In the foregoing analysis of the contents of Zacharias, we have stated the author, time, place and occasion of the book. The author of the entire prophecy is Zacharias. The time of part first is the second and fourth years of the reign of Darius in Babylon (520 and 522 B.C.). The time of part second is probably toward the end of the reign of Darius or the beginning of that of Xerxes (485 B.C.). The place of the entire prophecy is Jerusalem. The occasion of the first part is to bring about the building of the second Temple; that of the second part is perhaps the approach of the Prophet's death. The traditional view taken by Catholic exegetes on the unity of authorship of the book is due in part to the witness of all manuscripts of the original text and of the various versions; this unanimity shows that both in Judaism and the Church there has never been a serious doubt in the matter of the unity of authorship of Zacharias. Solid reason, and not mere conjecture, are necessary to shake confidence in this traditional view. No such solid reasons are forthcoming. Internal evidence is appealed to; but internal evidence does not here favour divine criticism. Quite the reverse; scope and style are one in the prophecy.
A. Unity of scope
The entire prophecy has the same scope; it is permeated throughout with the very same Messianic forecasting. The kingdom and priesthood of the Messias are obscurely depicted in the visions of the first part; vividly in the two burdens of the second part. Both sections insist upon the vengeance to be wrought against foes of Juda (cf. i, 14, and vi, 8, with ix, 1 sq.); the priesthood and kingship united in the Christ (cf. iii, 8 and vi, 12 with ix, 9-17); the conversion of the gentiles (cf. ii, 11; vi, 15, and viii, 22, with xiv, 16, 17); the return of Israel from captivity (cf. viii, 7, 8, with ix, 11-16; x, 8 sq.); the holiness of the new kingdom (cf. iii, 1, and v, 1 sq., with xiii, 1); its prosperity (cf. i, 17; iii, 10; viii, 3 sq., with xi, 16; xiv, 7 sq.).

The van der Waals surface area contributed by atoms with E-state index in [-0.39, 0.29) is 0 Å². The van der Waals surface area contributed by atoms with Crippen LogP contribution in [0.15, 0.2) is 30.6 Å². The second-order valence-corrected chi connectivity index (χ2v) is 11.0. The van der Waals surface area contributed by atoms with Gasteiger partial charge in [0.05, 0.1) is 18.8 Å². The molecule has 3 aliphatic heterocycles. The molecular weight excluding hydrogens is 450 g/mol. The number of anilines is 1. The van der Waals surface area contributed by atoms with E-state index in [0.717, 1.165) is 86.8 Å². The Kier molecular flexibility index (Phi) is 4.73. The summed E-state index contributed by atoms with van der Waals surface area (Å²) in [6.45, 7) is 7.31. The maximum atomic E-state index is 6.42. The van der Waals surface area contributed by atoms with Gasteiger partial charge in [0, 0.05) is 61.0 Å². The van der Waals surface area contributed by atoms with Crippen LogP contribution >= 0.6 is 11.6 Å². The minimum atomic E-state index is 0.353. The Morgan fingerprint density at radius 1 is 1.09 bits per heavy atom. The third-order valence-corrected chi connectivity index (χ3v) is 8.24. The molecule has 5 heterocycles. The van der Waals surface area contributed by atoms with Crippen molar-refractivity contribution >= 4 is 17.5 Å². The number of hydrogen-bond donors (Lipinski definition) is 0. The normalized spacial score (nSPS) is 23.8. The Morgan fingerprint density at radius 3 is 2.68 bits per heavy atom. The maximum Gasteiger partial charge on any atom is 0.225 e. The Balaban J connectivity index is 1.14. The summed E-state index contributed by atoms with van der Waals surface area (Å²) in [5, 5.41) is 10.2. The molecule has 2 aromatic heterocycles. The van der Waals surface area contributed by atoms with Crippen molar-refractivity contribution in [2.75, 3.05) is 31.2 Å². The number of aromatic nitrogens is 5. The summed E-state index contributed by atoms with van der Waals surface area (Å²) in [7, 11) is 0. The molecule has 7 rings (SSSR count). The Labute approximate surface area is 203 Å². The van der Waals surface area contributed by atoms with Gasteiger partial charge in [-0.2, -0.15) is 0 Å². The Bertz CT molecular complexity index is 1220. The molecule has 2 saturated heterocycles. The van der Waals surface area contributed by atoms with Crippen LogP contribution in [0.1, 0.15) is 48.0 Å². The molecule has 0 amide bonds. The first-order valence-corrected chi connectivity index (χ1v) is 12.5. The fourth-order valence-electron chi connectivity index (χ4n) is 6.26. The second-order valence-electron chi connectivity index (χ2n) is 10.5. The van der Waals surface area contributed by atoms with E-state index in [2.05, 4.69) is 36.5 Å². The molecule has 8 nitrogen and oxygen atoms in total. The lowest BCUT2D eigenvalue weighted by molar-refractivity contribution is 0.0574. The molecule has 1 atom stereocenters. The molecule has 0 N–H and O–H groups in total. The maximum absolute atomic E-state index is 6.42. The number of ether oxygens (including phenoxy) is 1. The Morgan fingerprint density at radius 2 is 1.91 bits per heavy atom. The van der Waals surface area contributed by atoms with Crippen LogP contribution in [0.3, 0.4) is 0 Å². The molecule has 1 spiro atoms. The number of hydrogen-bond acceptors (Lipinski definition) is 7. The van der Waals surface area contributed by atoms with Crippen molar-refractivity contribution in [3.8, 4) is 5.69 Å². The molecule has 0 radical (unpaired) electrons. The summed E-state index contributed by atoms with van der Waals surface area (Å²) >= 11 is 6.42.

B. Unity of style
Whatever slight differences there are in the style of the two sections can be readily enough explained by the fact that the visions are in prose and the burdens in poetry. We can understand that one and the same writer may show differences in form and mode of expression, if, after a period of thirty-five years, he works out in exultant and exuberant poetical form the theme which, long before and under very different circumstances, he had set forth in calmer language and prosaic mould. To counterbalance these slight stylistic differences, we have indubitable evidence of unity of style. Modes of expression occur in both parts which are distinctive of Zacharias. Such are, for instance: the very pregnant clause "and after them the land was left desolate of any that crossed over and of any that returned into it" -- Hebrew me'ober umisshab (vii, 14, ad ix, 8); the use of the Hiphil of 'abar in the sense of "taking away iniquity" (iii, 4, and xiii, 2); the metaphor of "the eye of God" for His Providence (iii, 9; i, 10; and ix, 1); the designations of the chosen people, "house of Juda and house of Israel", "Juda, Israel, Jerusalem", "Juda and Ephraim", "Juda and Joseph" (cf. i, 2, 10; vii, 15 etc., and ix, 13; x, 6; xi, 14 etc.). Moreover, verses and portions of verses of the first part are identical with verses and portions of verses of the second part (cf. ii, 10, and ix, 9; ii, 6, and ix, 12, 13; vii, 14, and ix, 8; viii, 14, and xiv, 5).
C. Divisive Criticism
It is generally allowed that Zacharias is the author of the first part of the prophecy (chapters i-viii). The second part (ix-xiv) is attributed by the critics to one or many other writers. Joseph Mede, and Englishman, started the issue, in his "Fragmenta sacra" (London, 1653), 9. Wishing to save from error Matt., xxvii, 9, 19, he attributed the latter portion of Zacharias to Jeremias. In this exegesis, he was seconded by Kidder, "The demonstration of the Messias" (London, 170), 199, and Whiston, "An essay towards restoring the true text of the Old Testament" (London, 1722), 92. In this way was the Deutero-Zacharias idea begotten. The idea waxed strong as was prolific. Divisive criticism in due time found many different authors for ix-xiv. By the end of the eighteenth century, Flugge, "Die Weissagungen, welche den Schriften des Zacharias beigebogen sind" (Hamburg, 1788), had discovered nine disparate prophecies in these six chapters. A single or a manifold Deutero-Zacharias is defended also by Bauer, Augusti, Bertholdt, Eichorn (4th. ed.), De Wette (though not after 3rd ed.), Hitzig, Ewald, Maurer, Knobel, Bleck, Stade, Nowack, Wellhousen, Driver etc. The critics are not agreed, however, as to whether the disputed chapters are pre-exilic or post-exilic. Catholic Biblical scholars are almost unanimous against this view. The arguments in its favour are given by Van Hoonacker (op. cit., pp. 657 sq.) and answered convincingly.
Publication information Written by Walter Drum. Transcribed by Michael T. Barrett. The Catholic Encyclopedia, Volume XV. Published 1912. New York: Robert Appleton Company. Nihil Obstat, October 1, 1912. Remy Lafort, S.T.D., Censor. Imprimatur. +John Cardinal Farley, Archbishop of New York